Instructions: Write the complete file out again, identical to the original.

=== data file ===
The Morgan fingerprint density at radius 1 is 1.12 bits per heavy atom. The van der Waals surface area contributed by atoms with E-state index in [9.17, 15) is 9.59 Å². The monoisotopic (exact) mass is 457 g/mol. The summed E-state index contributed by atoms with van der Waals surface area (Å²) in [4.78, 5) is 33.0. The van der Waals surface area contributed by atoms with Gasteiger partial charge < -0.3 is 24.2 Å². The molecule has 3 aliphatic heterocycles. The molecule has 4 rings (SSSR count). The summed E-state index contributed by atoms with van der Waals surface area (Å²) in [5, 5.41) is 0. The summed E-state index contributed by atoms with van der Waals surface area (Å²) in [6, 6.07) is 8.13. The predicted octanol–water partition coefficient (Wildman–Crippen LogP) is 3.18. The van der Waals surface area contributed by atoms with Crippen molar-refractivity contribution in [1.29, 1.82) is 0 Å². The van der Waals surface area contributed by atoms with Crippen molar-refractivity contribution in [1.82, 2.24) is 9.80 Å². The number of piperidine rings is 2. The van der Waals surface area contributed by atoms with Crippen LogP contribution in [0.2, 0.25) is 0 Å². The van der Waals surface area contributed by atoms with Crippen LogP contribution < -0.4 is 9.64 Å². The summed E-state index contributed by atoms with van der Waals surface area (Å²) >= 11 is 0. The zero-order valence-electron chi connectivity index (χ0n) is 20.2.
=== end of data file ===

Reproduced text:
The Morgan fingerprint density at radius 1 is 1.12 bits per heavy atom. The van der Waals surface area contributed by atoms with E-state index in [9.17, 15) is 9.59 Å². The monoisotopic (exact) mass is 457 g/mol. The summed E-state index contributed by atoms with van der Waals surface area (Å²) in [4.78, 5) is 33.0. The van der Waals surface area contributed by atoms with Gasteiger partial charge < -0.3 is 24.2 Å². The molecule has 3 aliphatic heterocycles. The molecule has 4 rings (SSSR count). The summed E-state index contributed by atoms with van der Waals surface area (Å²) in [5, 5.41) is 0. The summed E-state index contributed by atoms with van der Waals surface area (Å²) in [6, 6.07) is 8.13. The predicted octanol–water partition coefficient (Wildman–Crippen LogP) is 3.18. The van der Waals surface area contributed by atoms with Crippen molar-refractivity contribution in [1.29, 1.82) is 0 Å². The van der Waals surface area contributed by atoms with Crippen molar-refractivity contribution in [1.82, 2.24) is 9.80 Å². The number of piperidine rings is 2. The van der Waals surface area contributed by atoms with Crippen LogP contribution in [0.2, 0.25) is 0 Å². The van der Waals surface area contributed by atoms with Crippen LogP contribution < -0.4 is 9.64 Å². The summed E-state index contributed by atoms with van der Waals surface area (Å²) >= 11 is 0. The zero-order valence-electron chi connectivity index (χ0n) is 20.2.